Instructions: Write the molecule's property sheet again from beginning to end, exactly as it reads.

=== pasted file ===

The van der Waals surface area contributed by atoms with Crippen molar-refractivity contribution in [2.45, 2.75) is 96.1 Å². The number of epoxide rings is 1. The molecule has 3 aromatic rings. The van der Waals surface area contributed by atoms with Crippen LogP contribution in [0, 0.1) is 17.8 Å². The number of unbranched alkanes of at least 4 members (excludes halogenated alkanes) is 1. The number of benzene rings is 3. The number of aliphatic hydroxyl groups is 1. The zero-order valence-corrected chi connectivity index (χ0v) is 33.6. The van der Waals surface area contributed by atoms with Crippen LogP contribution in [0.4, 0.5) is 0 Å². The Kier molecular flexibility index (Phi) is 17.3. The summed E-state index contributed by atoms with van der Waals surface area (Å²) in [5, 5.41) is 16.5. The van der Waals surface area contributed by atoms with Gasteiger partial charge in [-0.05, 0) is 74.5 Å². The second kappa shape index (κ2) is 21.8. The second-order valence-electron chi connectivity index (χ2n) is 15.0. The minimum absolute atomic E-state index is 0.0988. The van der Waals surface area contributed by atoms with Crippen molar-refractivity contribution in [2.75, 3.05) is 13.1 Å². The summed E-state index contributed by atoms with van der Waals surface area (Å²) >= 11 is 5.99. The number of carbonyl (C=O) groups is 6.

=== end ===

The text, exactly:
The van der Waals surface area contributed by atoms with Crippen molar-refractivity contribution in [2.45, 2.75) is 96.1 Å². The number of epoxide rings is 1. The molecule has 3 aromatic rings. The van der Waals surface area contributed by atoms with Crippen LogP contribution in [0, 0.1) is 17.8 Å². The number of unbranched alkanes of at least 4 members (excludes halogenated alkanes) is 1. The number of benzene rings is 3. The number of aliphatic hydroxyl groups is 1. The zero-order valence-corrected chi connectivity index (χ0v) is 33.6. The van der Waals surface area contributed by atoms with Crippen LogP contribution in [0.4, 0.5) is 0 Å². The Kier molecular flexibility index (Phi) is 17.3. The summed E-state index contributed by atoms with van der Waals surface area (Å²) in [5, 5.41) is 16.5. The van der Waals surface area contributed by atoms with Gasteiger partial charge in [-0.05, 0) is 74.5 Å². The second kappa shape index (κ2) is 21.8. The second-order valence-electron chi connectivity index (χ2n) is 15.0. The minimum absolute atomic E-state index is 0.0988. The van der Waals surface area contributed by atoms with Crippen molar-refractivity contribution in [2.75, 3.05) is 13.1 Å². The summed E-state index contributed by atoms with van der Waals surface area (Å²) >= 11 is 5.99. The number of carbonyl (C=O) groups is 6.